And this is no open-and-shut case. A variety of other magically-manipulated features allow for a comprehensive range of settings depending on how much light you deem perfect. Look for shutters over the skylights, electrically-operated pleated blinds on the side windows, more blinds on the main doors, and if it’s artificial light that’s required, multiple banks of energy-efficient LEDs hide in every conceivable nook and cranny.
THE BUSINESS END
As any experienced boat owner will know, a plethora of bells and whistles is certainly nice to have, but those toys are only as good as the engineering behind them. This is not an easy thing to assess on an all-too-short boat test. The best I can offer is a good look behind closed doors — such as the engineroom.
Accessed via a lift-up hatch in the cockpit floor, my first impression was of a reasonably pokey space. This is to be expected. With so much accommodation space a compromise has to be made somewhere. Two 900hp Volvo Penta D13 engines live in this spotlessly clean area. I was pleased to see the designer had been careful not to overly clutter the compartment, which will ease any servicing constraints encountered.
All the workmanship I could see looked professional, as in there was no indication of a rush job such as rounded-off bolts or ragged zip-tie tag ends. Personally, I would like to see more evidence of preventative maintenance — an extra dollop of anticorrosive grease here and there wouldn’t go astray.
POWER WHERE IT’S NEEDED
Weather conditions on the day greatly restricted our operating area. Not because the Fairline wasn’t up to the rough stuff but because our photo boat would have struggled to keep pace.
However operating in such close quarters provided the ideal circumstances to get to grips with the finer details of the boat’s performance. She’s quick enough out of the hole, only the self-governing of the electronically-fuel-managed Volvo’s holding her back. More importantly for a big boat the Targa 58GT proved surprisingly nimble, a real confidence booster when travelling at speed — it’s good to know you can avoid unexpected obstacles, like propeller-destroying floating debris.
Moving the engines aft like this means the propellers have been set in semi-tunnels, improving the shaft angles and reducing the draft. Both of these factors will contribute to the vessel’s overall efficiency. Of course it also shifts the weight balance farther aft than is maybe desirable. However, the straight-line-run testing we did does suggest any issues with trim were easily resolved with a minimum of additional uplifting pressure from the tabs.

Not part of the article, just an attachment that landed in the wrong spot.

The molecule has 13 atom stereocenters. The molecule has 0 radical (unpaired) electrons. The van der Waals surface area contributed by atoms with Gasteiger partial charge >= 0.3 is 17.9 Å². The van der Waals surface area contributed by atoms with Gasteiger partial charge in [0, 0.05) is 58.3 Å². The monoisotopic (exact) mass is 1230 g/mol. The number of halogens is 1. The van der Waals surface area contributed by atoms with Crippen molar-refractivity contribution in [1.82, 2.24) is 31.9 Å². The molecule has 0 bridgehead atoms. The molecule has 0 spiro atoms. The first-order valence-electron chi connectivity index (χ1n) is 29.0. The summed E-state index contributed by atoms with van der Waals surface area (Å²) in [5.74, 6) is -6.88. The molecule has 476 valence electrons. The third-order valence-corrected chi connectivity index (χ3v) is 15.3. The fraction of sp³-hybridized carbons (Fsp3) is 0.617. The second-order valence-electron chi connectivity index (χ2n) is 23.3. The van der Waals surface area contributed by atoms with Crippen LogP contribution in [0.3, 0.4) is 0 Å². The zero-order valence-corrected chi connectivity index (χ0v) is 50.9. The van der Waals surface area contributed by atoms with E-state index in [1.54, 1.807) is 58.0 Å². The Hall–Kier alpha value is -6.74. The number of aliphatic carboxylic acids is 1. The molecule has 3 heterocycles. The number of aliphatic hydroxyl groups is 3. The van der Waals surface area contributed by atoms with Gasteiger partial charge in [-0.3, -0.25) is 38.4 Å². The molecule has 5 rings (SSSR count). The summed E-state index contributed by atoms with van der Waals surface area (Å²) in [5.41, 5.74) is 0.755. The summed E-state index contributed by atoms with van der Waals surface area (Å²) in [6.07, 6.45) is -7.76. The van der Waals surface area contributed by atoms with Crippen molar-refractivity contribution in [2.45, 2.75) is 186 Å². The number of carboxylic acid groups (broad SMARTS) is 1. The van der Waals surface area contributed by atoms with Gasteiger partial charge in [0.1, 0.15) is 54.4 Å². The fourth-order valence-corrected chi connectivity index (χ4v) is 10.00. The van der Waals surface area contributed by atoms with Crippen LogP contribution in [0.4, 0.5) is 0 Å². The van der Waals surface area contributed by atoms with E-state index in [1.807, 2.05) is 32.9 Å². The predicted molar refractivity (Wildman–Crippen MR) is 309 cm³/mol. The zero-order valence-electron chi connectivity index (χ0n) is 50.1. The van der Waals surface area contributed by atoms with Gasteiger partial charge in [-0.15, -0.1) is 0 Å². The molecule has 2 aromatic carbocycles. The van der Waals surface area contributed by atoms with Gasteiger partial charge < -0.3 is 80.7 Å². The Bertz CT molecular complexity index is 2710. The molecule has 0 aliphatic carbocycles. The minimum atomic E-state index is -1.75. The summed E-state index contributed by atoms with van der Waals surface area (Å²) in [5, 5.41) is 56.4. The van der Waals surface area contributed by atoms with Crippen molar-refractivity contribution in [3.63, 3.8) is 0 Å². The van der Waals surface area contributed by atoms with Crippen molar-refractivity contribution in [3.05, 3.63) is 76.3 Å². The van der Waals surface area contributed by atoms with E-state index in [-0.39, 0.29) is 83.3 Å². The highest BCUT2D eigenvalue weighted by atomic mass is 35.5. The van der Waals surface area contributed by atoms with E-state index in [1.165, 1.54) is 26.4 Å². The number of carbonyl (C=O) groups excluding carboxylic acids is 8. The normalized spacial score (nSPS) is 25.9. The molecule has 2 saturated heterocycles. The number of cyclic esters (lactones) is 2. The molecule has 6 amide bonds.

Even in fairly blustery conditions we achieved a solid 25kts and kept the windscreen reasonably dry, thanks no doubt to the full-length spray deflectors. Apparently the boat will exceed 30kts when all the stars align for a perfect run.
My brief inspection of the Fairline Targa 58GT back at May’s Sanctuary Cove International Boat Show promised much. I am happy to say the best part of a day we spent getting to know her better exceeded all expectations.
I like that the boat makes no apologies for obvious boating hedonism. She’s not really family orientated although she does have the accommodation to cope should this be a box that needs ticking (there’s another crew-cabin aft not mentioned above).
I also like that Fairline has stuck with shaftdrives in this boat. It proves with clever design and innovative thinking an owner still has choices if he/she wants the best of both worlds.
The 58GT is as she is billed — a quite simply stunning vessel, gorgeous to look at and a slightly overindulgent pleasure to experience firsthand.
Fairline Targa 58 Gran Turismo
PRICE AS TESTED
MATERIAL Handlaid fibreglass
LENGTH OVERALL 18.07m
DRAFT 1.31m (dry)
WEIGHT Approx 25,000kg
PEOPLE (NIGHT) 6+1
MAKE/MODEL 2 x Volvo Penta D13-900 EVC
TYPE Inline six-cylinder turbo-diesel
DISPLACEMENT 12.78lt (each)
RATED HP 900 at 2300rpm
WEIGHT 1560kg (each)
DRIVE Straight shaft
From Trade-a-Boat Issue 434, Dec-Jan 2013, Story: Jeff Strang. Photos & video: Ellen Dewar.